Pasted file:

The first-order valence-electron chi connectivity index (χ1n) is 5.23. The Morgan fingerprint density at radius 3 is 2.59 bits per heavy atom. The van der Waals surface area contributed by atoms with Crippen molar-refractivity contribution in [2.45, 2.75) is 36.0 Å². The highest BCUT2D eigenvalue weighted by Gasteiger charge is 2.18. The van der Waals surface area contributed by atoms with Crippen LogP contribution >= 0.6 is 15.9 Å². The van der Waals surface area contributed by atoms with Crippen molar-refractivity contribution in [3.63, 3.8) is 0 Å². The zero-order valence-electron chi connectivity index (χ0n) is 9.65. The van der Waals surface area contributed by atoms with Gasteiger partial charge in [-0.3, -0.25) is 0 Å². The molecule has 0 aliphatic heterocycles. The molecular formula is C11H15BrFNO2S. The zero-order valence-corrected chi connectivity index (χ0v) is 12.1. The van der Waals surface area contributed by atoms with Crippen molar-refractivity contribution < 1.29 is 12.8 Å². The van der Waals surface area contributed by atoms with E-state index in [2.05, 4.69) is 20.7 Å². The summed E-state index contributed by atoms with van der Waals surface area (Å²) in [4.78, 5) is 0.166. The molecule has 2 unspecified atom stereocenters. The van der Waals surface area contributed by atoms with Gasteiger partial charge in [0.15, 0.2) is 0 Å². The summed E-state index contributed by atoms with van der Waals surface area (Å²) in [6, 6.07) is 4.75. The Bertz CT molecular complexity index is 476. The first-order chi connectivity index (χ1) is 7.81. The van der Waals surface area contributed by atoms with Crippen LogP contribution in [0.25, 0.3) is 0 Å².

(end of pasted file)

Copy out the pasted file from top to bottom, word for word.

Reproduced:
The first-order valence-electron chi connectivity index (χ1n) is 5.23. The Morgan fingerprint density at radius 3 is 2.59 bits per heavy atom. The van der Waals surface area contributed by atoms with Crippen molar-refractivity contribution in [2.45, 2.75) is 36.0 Å². The highest BCUT2D eigenvalue weighted by Gasteiger charge is 2.18. The van der Waals surface area contributed by atoms with Crippen LogP contribution >= 0.6 is 15.9 Å². The van der Waals surface area contributed by atoms with Crippen molar-refractivity contribution in [3.63, 3.8) is 0 Å². The zero-order valence-electron chi connectivity index (χ0n) is 9.65. The van der Waals surface area contributed by atoms with Gasteiger partial charge in [-0.3, -0.25) is 0 Å². The molecule has 0 aliphatic heterocycles. The molecular formula is C11H15BrFNO2S. The zero-order valence-corrected chi connectivity index (χ0v) is 12.1. The van der Waals surface area contributed by atoms with Crippen molar-refractivity contribution < 1.29 is 12.8 Å². The van der Waals surface area contributed by atoms with E-state index in [2.05, 4.69) is 20.7 Å². The summed E-state index contributed by atoms with van der Waals surface area (Å²) in [4.78, 5) is 0.166. The molecule has 2 unspecified atom stereocenters. The van der Waals surface area contributed by atoms with Gasteiger partial charge in [0.15, 0.2) is 0 Å². The summed E-state index contributed by atoms with van der Waals surface area (Å²) in [6, 6.07) is 4.75. The Bertz CT molecular complexity index is 476. The first-order chi connectivity index (χ1) is 7.81. The van der Waals surface area contributed by atoms with Crippen LogP contribution in [0.25, 0.3) is 0 Å².